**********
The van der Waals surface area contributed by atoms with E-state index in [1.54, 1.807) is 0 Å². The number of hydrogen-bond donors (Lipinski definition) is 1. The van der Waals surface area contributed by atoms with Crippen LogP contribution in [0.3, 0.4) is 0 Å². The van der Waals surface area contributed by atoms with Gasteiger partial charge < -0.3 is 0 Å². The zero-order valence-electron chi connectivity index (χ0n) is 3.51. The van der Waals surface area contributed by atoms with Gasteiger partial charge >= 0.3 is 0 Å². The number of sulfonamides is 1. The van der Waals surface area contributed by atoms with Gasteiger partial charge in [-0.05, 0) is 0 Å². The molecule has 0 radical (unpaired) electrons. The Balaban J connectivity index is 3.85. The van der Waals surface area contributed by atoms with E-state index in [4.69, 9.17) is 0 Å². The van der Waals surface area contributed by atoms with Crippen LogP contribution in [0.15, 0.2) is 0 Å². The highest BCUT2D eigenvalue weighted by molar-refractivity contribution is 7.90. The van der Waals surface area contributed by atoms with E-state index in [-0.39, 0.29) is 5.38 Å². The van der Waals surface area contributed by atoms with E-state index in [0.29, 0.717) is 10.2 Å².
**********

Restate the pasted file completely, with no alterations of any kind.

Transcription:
The van der Waals surface area contributed by atoms with E-state index in [1.54, 1.807) is 0 Å². The number of hydrogen-bond donors (Lipinski definition) is 1. The van der Waals surface area contributed by atoms with Crippen LogP contribution in [0.3, 0.4) is 0 Å². The van der Waals surface area contributed by atoms with Gasteiger partial charge < -0.3 is 0 Å². The zero-order valence-electron chi connectivity index (χ0n) is 3.51. The van der Waals surface area contributed by atoms with Gasteiger partial charge >= 0.3 is 0 Å². The number of sulfonamides is 1. The van der Waals surface area contributed by atoms with Gasteiger partial charge in [-0.05, 0) is 0 Å². The molecule has 0 radical (unpaired) electrons. The Balaban J connectivity index is 3.85. The van der Waals surface area contributed by atoms with E-state index in [4.69, 9.17) is 0 Å². The van der Waals surface area contributed by atoms with Crippen LogP contribution in [0.15, 0.2) is 0 Å². The highest BCUT2D eigenvalue weighted by molar-refractivity contribution is 7.90. The van der Waals surface area contributed by atoms with E-state index in [-0.39, 0.29) is 5.38 Å². The van der Waals surface area contributed by atoms with E-state index in [0.29, 0.717) is 10.2 Å².